“There is a sacredness in tears. They are not the mark of weakness, but of power. They speak more eloquently than 10,000 tongues. They are the messengers of overwhelming grief, of deep contrition, and of unspeakable love.” — Washington Irving
Not to brag, but I have a pretty good life. I have a husband who — for reasons that still escape me to this day — adores me, two unbelievably beautiful children whom I adore — for reasons that do not escape me in the slightest — and a home and job that bring me comfort and contentment.
Sure, I sometimes dream of winning the lottery, paying off all of our debt and securing our future.
Mega Millions notwithstanding, I have a quality of life that is to be envied, although I admittedly don’t appreciate it as much as I should.
But it took a long time to get here, and the journey to this point has not always been easy and not always happy.
In 2013, my life simply fell apart. I was almost three years into my new life in the Sunshine State, and in the first year of a new job in Citrus County.
On Valentine’s Day of that year, my grandfather — the man who every other man in my life has been measured against — died unexpectedly after a short battle with cancer. A month later, the greatest dog to ever live and my 10-year companion, Stella, died following a long battle with congestive heart failure. In August, my grandmother died six months after her husband. Less than three weeks later, my mother died after a decades-long fight against Alzheimer’s.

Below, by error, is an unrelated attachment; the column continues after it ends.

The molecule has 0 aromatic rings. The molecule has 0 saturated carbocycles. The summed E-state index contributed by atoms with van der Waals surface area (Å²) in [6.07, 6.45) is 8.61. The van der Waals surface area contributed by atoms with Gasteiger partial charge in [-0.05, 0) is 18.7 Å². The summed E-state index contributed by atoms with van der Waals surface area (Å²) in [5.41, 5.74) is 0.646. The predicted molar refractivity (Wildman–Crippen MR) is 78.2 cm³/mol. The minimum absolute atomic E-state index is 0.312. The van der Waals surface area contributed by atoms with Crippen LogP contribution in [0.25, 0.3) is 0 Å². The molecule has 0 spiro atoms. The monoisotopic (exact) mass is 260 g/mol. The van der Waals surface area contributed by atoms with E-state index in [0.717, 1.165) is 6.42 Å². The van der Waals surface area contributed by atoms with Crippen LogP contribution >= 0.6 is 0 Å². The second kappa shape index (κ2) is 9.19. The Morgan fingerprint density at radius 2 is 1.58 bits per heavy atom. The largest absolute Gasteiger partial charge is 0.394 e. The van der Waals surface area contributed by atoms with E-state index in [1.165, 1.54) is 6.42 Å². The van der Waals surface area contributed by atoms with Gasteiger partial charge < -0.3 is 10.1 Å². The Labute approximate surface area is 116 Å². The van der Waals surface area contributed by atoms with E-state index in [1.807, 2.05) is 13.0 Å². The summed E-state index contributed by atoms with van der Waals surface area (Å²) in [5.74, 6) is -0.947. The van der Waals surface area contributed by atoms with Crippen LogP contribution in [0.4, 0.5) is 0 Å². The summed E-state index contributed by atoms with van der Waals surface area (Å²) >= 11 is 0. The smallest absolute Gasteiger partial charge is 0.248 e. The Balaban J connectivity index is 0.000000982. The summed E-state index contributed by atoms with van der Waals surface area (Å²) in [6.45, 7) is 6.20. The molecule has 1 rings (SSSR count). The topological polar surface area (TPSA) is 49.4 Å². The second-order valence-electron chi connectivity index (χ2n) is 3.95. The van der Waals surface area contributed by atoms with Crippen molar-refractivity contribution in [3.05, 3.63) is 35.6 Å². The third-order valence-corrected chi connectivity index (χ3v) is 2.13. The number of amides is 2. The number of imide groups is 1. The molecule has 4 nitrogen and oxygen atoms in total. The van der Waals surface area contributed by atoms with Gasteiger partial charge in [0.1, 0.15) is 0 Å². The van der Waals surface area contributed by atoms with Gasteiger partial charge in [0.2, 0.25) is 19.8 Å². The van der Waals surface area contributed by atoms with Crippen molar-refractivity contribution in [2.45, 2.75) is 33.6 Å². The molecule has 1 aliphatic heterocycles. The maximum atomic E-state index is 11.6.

I wish I could tell you I persevered, that I overcame the loss, taking in stride the wreckage of my family, the sheer devastation that had been unleashed upon my life.
I languished in my grief.
Well-meaning family members, friends and co-workers would tell me that I would get past this, that one day, I would be able to move on.
But I still grieve to this day. I have not, in fact, moved on, nor have I gotten past it.
I am thankful for my grief because it has been the single greatest motivator of my current happiness.
Had my unlucky ’13 not happened, I would not have left my job in Citrus County, which despite the enjoyment I derived from my work, was a constant reminder of every phone call I received announcing the death of a loved one. I would not have moved to Tampa Bay, nor would I have taken my current position, which gives me the greatest career fulfillment I have ever known. Had I not been employed with TBN, my now husband but then boyfriend would not have taken a position here. We would not have gotten married, we would not have had children.
In short, my life would be but a shadow of what it is now, and pale apparition of the joy, the contentment and peace I now know.
Holidays are harder now, though. Valentine’s Day, Mother’s Day, Christmas — they aren’t what they were before. As my children and husband celebrated with me a couple of weeks ago, I couldn’t help but wish that my mother could have lived long enough to see me become a mom. It’s a lonely place — being a mother without a mom.
But I see my mother, my grandmother, my grandfather in my children every single day. It’s a joyous thing to behold, the grief tinged with hope and pride.
Grief doesn’t go away. It stays with you, it becomes a part of who you are. It follows you, step by step, heartbeat to heartbeat.
I’ll never stop grieving because I will never stop loving who they were and what they mean to me.
That’s all anyone can do, really.
I carry my grief, and it carries me — we are constant companions, each knowing the secrets of one another in ways that no one else could.
I carry my grief, and it carries me.